Founded more than 3,000 years ago, the city of Haifa is built around a natural bay in northern Israel, on the slopes of Mount Carmel and facing the Mediterranean Sea. In the past, Haifa existed as a Palestinian city under the Ottoman Empire, with a growing population of Jews throughout the British Mandate of Palestine. In 1948, along with the establishment of Israel, Arabs lost control over the city. Most of the Palestinians living in Haifa before the war, fled or were forced to leave the city. Haifa was, from that moment, largely inhabited by new Jewish immigrants. The city’s human landscape had changed, requiring the urban texture to adapt.
Nowadays, Haifa exists as a mixed city in which Arabs and Jews coexist.
It is inhabited by a heterogeneous population of Jews, Christian and Muslim Arabs, ex-USSR immigrants, Ethiopians, Druze and Baha’i communities, making Haifa extremely diverse and rich in cultures and ethnicities. Wandering through its streets, one can get many insights about the city’s history: the multicultural population, the building style and the religious sites create a unique and stratified urban landscape.
Haifa is often referred to as a place of peaceful Jewish-Arab coexistence, acceptance and open mindedness; the city is indeed very tolerant, but the two parts are not fully integrated within each other: the city is lived more as a “peacefully sharing the same space” rather than a real coexisting.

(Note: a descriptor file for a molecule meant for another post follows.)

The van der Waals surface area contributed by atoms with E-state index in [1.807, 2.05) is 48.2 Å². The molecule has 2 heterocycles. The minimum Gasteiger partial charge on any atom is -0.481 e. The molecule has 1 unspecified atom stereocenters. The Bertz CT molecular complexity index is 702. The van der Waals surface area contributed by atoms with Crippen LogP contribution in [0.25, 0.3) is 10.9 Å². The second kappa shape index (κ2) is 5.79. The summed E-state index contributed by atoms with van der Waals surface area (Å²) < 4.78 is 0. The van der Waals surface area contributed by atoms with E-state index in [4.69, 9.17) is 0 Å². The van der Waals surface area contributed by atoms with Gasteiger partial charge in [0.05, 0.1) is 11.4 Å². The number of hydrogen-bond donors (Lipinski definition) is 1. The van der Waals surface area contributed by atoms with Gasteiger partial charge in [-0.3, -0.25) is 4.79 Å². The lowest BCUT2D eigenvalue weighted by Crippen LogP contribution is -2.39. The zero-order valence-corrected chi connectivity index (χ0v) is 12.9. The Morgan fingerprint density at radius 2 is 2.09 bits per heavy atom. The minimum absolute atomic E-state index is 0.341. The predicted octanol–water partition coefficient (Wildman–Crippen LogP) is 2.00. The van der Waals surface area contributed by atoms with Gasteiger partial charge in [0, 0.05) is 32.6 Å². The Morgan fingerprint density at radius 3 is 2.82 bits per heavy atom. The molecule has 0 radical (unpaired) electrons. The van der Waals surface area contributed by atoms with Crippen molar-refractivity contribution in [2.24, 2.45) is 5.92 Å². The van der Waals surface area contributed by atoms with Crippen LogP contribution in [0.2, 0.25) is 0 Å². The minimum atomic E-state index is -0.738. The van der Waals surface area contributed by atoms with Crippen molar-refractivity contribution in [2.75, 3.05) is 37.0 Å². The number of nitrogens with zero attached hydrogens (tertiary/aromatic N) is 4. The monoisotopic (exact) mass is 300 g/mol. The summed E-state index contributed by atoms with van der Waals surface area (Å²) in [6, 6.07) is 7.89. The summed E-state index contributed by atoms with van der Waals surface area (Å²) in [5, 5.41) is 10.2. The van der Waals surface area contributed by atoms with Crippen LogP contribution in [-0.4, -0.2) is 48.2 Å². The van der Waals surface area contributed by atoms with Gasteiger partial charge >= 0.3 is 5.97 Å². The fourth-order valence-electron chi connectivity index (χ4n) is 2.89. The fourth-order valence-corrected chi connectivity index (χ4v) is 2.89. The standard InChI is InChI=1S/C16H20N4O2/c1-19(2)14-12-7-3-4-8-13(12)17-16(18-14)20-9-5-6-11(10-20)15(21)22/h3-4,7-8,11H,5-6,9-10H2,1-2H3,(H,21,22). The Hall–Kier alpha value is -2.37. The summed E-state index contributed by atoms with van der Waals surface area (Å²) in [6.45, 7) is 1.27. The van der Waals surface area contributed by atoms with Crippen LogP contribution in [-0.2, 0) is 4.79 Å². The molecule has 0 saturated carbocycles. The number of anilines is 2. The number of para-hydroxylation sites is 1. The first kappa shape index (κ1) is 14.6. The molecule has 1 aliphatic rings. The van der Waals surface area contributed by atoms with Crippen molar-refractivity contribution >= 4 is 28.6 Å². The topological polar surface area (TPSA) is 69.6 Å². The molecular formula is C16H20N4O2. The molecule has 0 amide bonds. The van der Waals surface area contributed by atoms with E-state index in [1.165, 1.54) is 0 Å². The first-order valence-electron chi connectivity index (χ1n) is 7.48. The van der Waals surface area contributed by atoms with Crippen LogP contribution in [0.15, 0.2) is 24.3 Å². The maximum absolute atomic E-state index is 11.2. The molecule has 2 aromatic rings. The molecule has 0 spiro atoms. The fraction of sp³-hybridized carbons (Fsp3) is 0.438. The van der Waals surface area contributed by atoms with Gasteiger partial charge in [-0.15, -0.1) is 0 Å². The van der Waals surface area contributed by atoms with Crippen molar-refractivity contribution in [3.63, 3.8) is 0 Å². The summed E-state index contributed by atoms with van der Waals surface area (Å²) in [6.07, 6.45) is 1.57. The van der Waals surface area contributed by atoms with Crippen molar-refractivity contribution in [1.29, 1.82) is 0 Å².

Furthermore, during specific times of conflict, the atmosphere in Haifa can become tense and sometimes lead to riots throughout the city.
“Haifa City” aims to create a portrait of Haifa, witnessing the traces of its historical and demographical changes, the shifts that brought Haifa to be the cosmopolitan Middle-Eastern city. The project is a photographic research of the city’s identity, analyzing its history by political and social means. Picturing the city through its different layers, Haifa is investigated as a suspended space, where the past is still echoing in the present, shaping a hidden stratum of controversy and fragility.
This project was made as a thesis for a M.A. degree in Photography at IUAV
University, Venice, Italy.
© Bianca Matalon
Photographed between 2022 and 2023 in Haifa, Israel, in the following
neighborhoods: Hadar, Hallisa, Carmel Center, Bat Galim, Wadi Nisnas, Hof Ha Carmel, Wadi Salib, Talpiyot, Downtown, Nave Sha’anan.
Supervised by Yaakov Israel.
Designed by Yaakov Israel and Bianca Matalon.
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